Measure seeking sale or closure of TikTok passes with House foreign aid bill

The House of Representatives on Saturday passed a bill that would ban TikTok unless Chinese company ByteDance sells the platform. The bill was attached to a larger foreign aid plan, almost guaranteeing the Senate would approve it. File photo by John Angelillo/UPI

April 20 (UPI) -- A potential U.S. ban of the popular social media video app TikTok inched closer to reality Saturday after the House passed the legislation tucked within a long-sought foreign aid package.

The bill, if ultimately approved by Congress, would give Chinese tech company ByteDance up to a year to sell TikTok or else the app will be banned in the United States.

The House passed the bill with a bipartisan 360-58 vote. It now heads to the Senate where a similar version, which only gave ByteDance six months to divest the app, has stalled.

Previous efforts aimed at TikTok have failed, but this time the bill was attached to a package of hotly contested foreign aid bills that would give a combined $95 billion to Ukraine, Israel and Taiwan.

The House on Saturday voted separately to approve all four bills before combining them into one bill for the Senate to approve.

"It is unfortunate that the House of Representatives is using the cover of important foreign and humanitarian assistance to once again jam through a ban bill that would trample the free speech rights of 170 million Americans, devastate 7 million businesses, and shutter a platform that contributes $24 billion to the U.S. economy, annually," Tiktok said Wednesday in a post on X.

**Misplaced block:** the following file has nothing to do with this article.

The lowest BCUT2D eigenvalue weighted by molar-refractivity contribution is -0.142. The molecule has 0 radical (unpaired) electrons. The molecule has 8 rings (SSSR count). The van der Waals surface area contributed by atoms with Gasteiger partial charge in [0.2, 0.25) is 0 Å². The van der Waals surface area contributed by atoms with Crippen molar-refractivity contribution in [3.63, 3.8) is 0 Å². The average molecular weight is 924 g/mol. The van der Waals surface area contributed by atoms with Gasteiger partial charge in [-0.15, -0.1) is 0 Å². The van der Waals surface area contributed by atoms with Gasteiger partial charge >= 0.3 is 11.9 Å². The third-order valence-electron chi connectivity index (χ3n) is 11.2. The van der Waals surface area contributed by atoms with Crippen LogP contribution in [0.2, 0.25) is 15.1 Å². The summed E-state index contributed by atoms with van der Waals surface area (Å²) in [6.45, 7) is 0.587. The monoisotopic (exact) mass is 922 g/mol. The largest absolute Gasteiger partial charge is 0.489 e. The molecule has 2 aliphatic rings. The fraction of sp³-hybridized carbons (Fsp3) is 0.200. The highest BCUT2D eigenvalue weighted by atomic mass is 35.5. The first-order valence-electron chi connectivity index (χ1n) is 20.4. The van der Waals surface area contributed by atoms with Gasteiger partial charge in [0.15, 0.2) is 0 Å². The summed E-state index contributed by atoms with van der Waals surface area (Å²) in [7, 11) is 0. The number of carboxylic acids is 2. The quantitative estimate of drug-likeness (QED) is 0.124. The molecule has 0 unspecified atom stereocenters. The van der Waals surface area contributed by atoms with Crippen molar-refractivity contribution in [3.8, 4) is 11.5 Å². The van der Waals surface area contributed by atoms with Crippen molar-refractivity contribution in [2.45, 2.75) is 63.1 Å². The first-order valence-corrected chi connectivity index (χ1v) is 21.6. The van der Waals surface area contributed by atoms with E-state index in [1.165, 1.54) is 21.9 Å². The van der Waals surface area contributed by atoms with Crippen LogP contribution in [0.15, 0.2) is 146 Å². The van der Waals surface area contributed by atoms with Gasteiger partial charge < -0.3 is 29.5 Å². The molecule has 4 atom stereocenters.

TikTok for weeks has called on users to urge Congress not to pass the legislation.

Both Republicans and Democrats in Congress have expressed fears that the Chinese Communist Party could force the app to hand over user's personal information.

There is yet no public evidence the Chinese government is using the app to spy on U.S. citizens, although TikTok has mishandled user data for top advertisers, according to the Wall Street Journal.

Sen. Rand Paul, R-Ky., opposed the legislation on the grounds that it would restrict Americans' right to free speech and could impact business owners who rely on the app.

The first social media ban in the United States also could ignite an intense legal battle. TikTok has indicated it would sue to block the legislation.